Counsel to the Inquiry gives a procedural update, including announcing venue and substantive hearing dates.

Attendees at the Thirlwall Inquiry’s Preliminary Hearing in Chester heard Counsel to the Inquiry, Rachel Langdale KC, give a procedural update on Lady Justice Thirlwall’s investigation into the events at the Countess of Chester Hospital.

It was announced that the Inquiry will begin its substantive hearings on 10 September 2024, with opening statements. These will be heard from both Counsel to the Inquiry and from legal representatives of Core Participants. The proceedings will take place at the Inquiry’s venue in Liverpool Town Hall.

In preparation for the substantive hearings, the Inquiry has sent out over 180 Rule 9 requests to witnesses whose evidence relates to Part B of the Terms of Reference. Midwives, nurses, doctors, managers, former board members and non-executive directors and those involved in external reviews have been asked to reflect on the events at the Countess of Chester Hospital.

Expert witnesses instructed

Lady Justice Thirlwall has appointed two expert witnesses to assist with aspects of the investigation on Part C of the Inquiry’s Terms of Reference.

Professor Mary Dixon-Woods has been instructed to report on cultural issues in the NHS, in particular what represents a healthy culture, her views on safety issues and expected standards for openness, transparency and candour. She is the Director of THIS Institute, and the Health Foundation Professor of Healthcare Improvement Studies in the Department of Public Health and Primary Care at the University of Cambridge.

Sir Robert Francis KC’s instructions relate to, amongst other things, the implementation of recommendations made by previous reviews and inquiries into NHS patient care. He is a barrister and expert in medical law. Sir Robert was the Chair of the Mid Staffordshire NHS Foundation Trust Public Inquiry and has been involved in several investigations and inquiries into NHS care and patient safety.

The Chair also intends to instruct Professor John Bowers, an expert in employment law, on issues relating to the whistleblowing, disciplinary and grievance procedures at the Countess of Chester Hospital.

Review of previous recommendations published

The Inquiry has today published a table of the implementation of recommendations from a number of previous inquiries into healthcare issues.  The table will inform Part C of the Inquiry’s Terms of Reference,  The table has now been uploaded to the website.

The table collates recommendations from thirty inquiries over the course of over thirty years that have taken place in England & Wales. The table details the extent to which these recommendations have been implemented in order to explore whether they have made a difference.

This table develops one of the commitments the Chair, Lady Justice Thirlwall, made at the launch of the Inquiry. In a video address, she said:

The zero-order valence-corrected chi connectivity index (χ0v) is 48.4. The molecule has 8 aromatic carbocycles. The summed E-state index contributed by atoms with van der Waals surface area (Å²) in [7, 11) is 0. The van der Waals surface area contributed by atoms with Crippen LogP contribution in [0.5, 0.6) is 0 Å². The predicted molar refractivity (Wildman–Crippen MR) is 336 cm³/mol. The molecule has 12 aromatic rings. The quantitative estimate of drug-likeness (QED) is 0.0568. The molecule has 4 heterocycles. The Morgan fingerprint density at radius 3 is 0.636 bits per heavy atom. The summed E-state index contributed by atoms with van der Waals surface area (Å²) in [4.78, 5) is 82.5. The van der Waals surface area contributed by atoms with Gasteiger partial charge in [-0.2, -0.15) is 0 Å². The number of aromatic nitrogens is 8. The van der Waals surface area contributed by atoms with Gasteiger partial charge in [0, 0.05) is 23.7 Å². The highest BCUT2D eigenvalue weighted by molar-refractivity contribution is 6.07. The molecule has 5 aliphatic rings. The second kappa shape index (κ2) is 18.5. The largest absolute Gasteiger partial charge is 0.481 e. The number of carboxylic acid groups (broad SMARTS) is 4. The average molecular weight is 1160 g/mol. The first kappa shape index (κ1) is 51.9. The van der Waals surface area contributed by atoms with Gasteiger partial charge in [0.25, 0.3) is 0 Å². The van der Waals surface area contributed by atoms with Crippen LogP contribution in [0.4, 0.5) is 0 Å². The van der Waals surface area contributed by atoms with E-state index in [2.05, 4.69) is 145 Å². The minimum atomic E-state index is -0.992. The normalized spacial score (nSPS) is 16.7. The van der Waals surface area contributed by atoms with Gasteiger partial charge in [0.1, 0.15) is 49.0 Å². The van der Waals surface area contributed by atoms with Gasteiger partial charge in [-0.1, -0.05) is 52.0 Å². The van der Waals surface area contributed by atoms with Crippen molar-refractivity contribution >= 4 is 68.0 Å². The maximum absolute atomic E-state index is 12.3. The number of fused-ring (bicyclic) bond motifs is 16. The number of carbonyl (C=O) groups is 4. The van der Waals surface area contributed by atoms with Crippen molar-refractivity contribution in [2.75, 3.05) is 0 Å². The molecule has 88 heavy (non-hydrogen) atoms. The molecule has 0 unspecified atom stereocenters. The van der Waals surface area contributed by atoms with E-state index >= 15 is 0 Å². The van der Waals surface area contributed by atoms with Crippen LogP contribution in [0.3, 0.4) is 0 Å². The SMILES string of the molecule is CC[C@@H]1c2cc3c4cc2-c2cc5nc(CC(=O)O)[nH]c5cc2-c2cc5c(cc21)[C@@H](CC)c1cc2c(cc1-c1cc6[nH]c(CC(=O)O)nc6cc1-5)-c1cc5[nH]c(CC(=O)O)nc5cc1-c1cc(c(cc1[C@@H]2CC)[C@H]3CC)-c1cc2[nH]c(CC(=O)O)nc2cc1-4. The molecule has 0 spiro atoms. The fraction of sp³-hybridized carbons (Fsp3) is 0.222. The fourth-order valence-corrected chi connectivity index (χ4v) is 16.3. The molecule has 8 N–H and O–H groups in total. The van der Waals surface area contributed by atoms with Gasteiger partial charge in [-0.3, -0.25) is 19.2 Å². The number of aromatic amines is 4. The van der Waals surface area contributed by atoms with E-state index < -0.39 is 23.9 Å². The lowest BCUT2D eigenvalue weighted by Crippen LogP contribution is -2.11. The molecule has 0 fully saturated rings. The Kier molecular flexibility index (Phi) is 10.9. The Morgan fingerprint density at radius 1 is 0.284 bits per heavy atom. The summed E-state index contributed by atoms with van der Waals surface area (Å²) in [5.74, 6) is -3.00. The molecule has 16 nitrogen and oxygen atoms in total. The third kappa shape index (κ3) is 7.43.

“We all know that there have been many inquiries into events in hospitals and other health care settings over the last thirty years.” She added: “I want to know what recommendations were made in all these inquiries, I want to know whether they were implemented. What difference did they make? Where does accountability lie for errors that are made?”

Inquiry investigating NHS culture

The Inquiry has commissioned two reports shedding light onto the effectiveness of NHS management, governance structures and processes, external scrutiny, professional regulation and NHS culture.

A survey, delivered by the charity Picker, was sent to over 120 NHS trusts and received over 7,500 responses. Its purpose was to obtain insights into the working relationships between professionals in neonatal units, including senior managers, and to hear views about the culture of each unit.

A detailed questionnaire was also issued to every hospital in England with a neonatal unit, to be completed by both the Medical Director and a senior non-clinical manager. The Nuffield Trust is assisting the Inquiry team in reviewing and analysing the completed questionnaires.  This will provide the Inquiry with an understanding of governance and accountability policies, culture issues, and staffing and working relationships between and across professionals.  The analysis will also look at the reporting and managing of concerns, support for the bereaved, and current practice and procedures in neo-natal units to keep babies safe.


Notes to editors:

  • The Thirlwall Inquiry has been set up to examine events at the Countess of Chester Hospital and their implications following the trial, and subsequent convictions, of former neonatal nurse Lucy Letby of murder and attempted murder of babies at the hospital.
  • An expert witness  is an individual who is asked to give an opinion on matters which call for their particular expert skill and knowledge. An expert is not a witness of fact. Their role is to provide expertise on their specialist area, which will assist the Inquiry in delivering its Terms of Reference. 
  • Key documents, including the Inquiry’s Terms of Reference and List of Questions are available here.
  • Reporting restrictions apply. Please also see the Inquiry’s Restriction Order Protocol for more information.